(Dec. 10, 2010)--Seven UTSA students will become world travelers next semester with the help of the nationally competitive Benjamin A. Gilman International Scholarship program.
"We are thrilled that so many of our students were selected," said Holly Hill, director of education abroad services in the UTSA Office of International Programs. "These students are a cross-section of the type of student who goes abroad. They are not super rich; some are traditional undergraduates, some not. But, all of them understand the value of gaining experience studying in a foreign country, however, and they worked hard to make it happen."
"This is the first time UTSA has had seven winners in one semester, which tied UT Austin for most recipients by Texas universities in this round of awards," said Kim Diehl de Yanes, program coordinator of education abroad services.
Hill and Diehl de Yanes assisted 18 UTSA students with applications for the Gilman program, the most ever submitted in one semester by UTSA students. The Gilman scholarship program is open to undergraduate students who are U.S. citizens, receiving federal Pell grants and planning to study abroad.
The winners include:
Students who apply for the Gilman scholarship are encouraged to choose non-traditional study abroad destinations, especially those outside Western Europe, Australia and New Zealand.
Kevin Jones will do just that. He plans to spend his time in Bangkok, not only learning, but also experiencing life in another culture. "I definitely have to ride an elephant," said Jones with a laugh. "I just want to learn a lot about the culture; it's why I chose that place. I've been fascinated by Asian cultures."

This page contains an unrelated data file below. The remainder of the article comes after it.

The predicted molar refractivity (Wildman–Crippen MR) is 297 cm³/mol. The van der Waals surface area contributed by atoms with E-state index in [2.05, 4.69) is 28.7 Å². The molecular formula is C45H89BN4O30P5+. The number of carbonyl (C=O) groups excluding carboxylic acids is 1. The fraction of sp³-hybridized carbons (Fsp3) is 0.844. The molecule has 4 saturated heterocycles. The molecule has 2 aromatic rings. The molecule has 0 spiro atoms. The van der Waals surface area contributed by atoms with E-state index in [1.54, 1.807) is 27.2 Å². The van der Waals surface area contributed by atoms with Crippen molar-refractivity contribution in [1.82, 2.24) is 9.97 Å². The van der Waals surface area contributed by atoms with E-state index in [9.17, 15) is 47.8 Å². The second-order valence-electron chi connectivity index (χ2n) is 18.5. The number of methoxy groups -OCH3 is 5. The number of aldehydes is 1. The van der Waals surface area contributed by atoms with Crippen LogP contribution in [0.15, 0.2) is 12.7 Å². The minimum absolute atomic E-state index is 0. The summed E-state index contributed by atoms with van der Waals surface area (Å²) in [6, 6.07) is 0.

This scholarship supports students who traditionally have been under-represented in study abroad including but not limited to students with high financial need, community college students, students in under-represented fields such as the sciences and engineering, students with diverse ethnic backgrounds and students with disabilities.
Caleb Pendleton, a non-traditional student, didn't let any obstacle stop him from his plans to study in England. Pendleton will bring his wife and newborn child on his study abroad experience, studying information systems at Keele University. Because the program with Keele is a direct exchange for course credits, Pendleton will stay on track to graduate from UTSA on time. "It is the only opportunity we will have to go, to travel abroad," Pendleton said.
Maria Apreza wasn't certain she would qualify, but decided to apply. "I find it hard to believe that I was awarded the Gilman scholarship," she said. "Initially, I wasn't planning on applying, but Holly convinced me otherwise. Winning this award would not have been possible if it wasn't for the feedback and encouragement that I received from Kim and Holly."